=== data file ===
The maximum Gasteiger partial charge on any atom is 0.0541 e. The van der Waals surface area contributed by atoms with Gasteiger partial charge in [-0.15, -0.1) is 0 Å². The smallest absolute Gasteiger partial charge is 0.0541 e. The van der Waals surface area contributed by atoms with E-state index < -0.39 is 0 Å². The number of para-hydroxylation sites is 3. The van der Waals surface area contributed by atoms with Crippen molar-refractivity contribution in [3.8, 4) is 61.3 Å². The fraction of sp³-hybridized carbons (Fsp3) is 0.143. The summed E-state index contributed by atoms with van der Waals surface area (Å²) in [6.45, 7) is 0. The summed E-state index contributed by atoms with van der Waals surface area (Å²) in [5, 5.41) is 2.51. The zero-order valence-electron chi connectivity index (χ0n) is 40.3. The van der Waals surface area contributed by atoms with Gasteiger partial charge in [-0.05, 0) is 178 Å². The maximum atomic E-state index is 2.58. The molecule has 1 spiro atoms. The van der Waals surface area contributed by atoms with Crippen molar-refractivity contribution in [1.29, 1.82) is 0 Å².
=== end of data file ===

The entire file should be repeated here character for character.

The maximum Gasteiger partial charge on any atom is 0.0541 e. The van der Waals surface area contributed by atoms with Gasteiger partial charge in [-0.15, -0.1) is 0 Å². The smallest absolute Gasteiger partial charge is 0.0541 e. The van der Waals surface area contributed by atoms with E-state index < -0.39 is 0 Å². The number of para-hydroxylation sites is 3. The van der Waals surface area contributed by atoms with Crippen molar-refractivity contribution in [3.8, 4) is 61.3 Å². The fraction of sp³-hybridized carbons (Fsp3) is 0.143. The summed E-state index contributed by atoms with van der Waals surface area (Å²) in [6.45, 7) is 0. The summed E-state index contributed by atoms with van der Waals surface area (Å²) in [5, 5.41) is 2.51. The zero-order valence-electron chi connectivity index (χ0n) is 40.3. The van der Waals surface area contributed by atoms with Gasteiger partial charge in [-0.05, 0) is 178 Å². The maximum atomic E-state index is 2.58. The molecule has 1 spiro atoms. The van der Waals surface area contributed by atoms with Crippen molar-refractivity contribution in [1.29, 1.82) is 0 Å².